There are two books that have helped me with developing my look on stage. I am not affiliated with them in any way; in my opinion, they gave me some good advice about what colors look good on me, and clothing styles that help to flatter my body, which I found useful in selecting clothing for cabaret performance. They are: Staging Your Comeback by Christopher Hopkins, and Color Me Confident by Veronique Henderson and Pat Henshaw. These books are helpful for both genders.
Have you picked a song with lyrics that speak to you?
Some songs just don’t speak to me, because I haven’t had experience with living through what the song is about. You are your own best judge about what lyrics you can sell to an audience believably.
Your job as a cabaret artist is to communicate the story that the lyrics contain to the audience.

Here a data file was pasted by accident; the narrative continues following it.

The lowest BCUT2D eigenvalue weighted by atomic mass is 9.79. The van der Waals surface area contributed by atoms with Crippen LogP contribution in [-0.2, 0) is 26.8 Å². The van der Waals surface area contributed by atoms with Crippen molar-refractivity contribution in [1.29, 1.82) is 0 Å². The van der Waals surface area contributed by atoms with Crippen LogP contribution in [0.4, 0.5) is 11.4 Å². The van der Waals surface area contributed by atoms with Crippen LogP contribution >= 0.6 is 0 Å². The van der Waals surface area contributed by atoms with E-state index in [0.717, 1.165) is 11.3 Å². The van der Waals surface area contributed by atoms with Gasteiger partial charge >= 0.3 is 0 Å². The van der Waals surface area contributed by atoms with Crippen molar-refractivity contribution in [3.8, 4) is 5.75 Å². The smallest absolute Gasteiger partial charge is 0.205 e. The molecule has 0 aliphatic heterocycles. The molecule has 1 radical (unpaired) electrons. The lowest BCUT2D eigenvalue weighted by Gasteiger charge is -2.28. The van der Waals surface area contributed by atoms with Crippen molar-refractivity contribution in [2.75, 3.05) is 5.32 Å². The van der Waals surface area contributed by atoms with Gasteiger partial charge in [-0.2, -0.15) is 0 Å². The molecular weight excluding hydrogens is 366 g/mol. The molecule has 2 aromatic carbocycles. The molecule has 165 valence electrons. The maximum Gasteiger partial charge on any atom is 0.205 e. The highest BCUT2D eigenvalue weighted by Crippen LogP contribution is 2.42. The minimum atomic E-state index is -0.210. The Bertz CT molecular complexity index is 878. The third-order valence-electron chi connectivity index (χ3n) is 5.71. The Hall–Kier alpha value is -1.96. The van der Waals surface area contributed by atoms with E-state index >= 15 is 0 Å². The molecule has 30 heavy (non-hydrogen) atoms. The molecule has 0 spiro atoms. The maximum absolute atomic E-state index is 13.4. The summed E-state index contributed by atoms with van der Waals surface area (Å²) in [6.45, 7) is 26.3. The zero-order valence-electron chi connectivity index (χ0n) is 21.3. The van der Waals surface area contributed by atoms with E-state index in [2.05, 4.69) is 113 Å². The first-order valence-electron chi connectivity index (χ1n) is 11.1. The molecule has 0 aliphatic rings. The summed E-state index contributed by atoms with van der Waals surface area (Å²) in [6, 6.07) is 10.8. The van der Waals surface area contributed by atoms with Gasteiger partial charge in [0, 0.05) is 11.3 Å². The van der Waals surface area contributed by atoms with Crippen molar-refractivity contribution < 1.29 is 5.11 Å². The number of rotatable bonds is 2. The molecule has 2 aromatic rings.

You do it through singing, but you also do it through carefully selected spoken words in the songs, and by pauses in the phrases in places where the audience will need a moment to take in what you just sang or said. Give the audience a chance to hear what it is that you are saying to them. (Can you say diction, my friend?) When you do this, you don’t need wild arm flailing, vocal melisma (think of the vocalized gimmicks that plague American Idol performances), or the other cheap tricks that so many pop singers without the acting chops are using today to pass as performers. Some of them might be good singers, to the extent that they can match pitch to a piano or have a wide range, but entertainers they are not. Don’t think of the lyrics as lyrics, but think of them as dialogue in a play. You want your song to lyrically have a beginning, middle and ending of a short story that you tell the audience. Most of the great standards have this.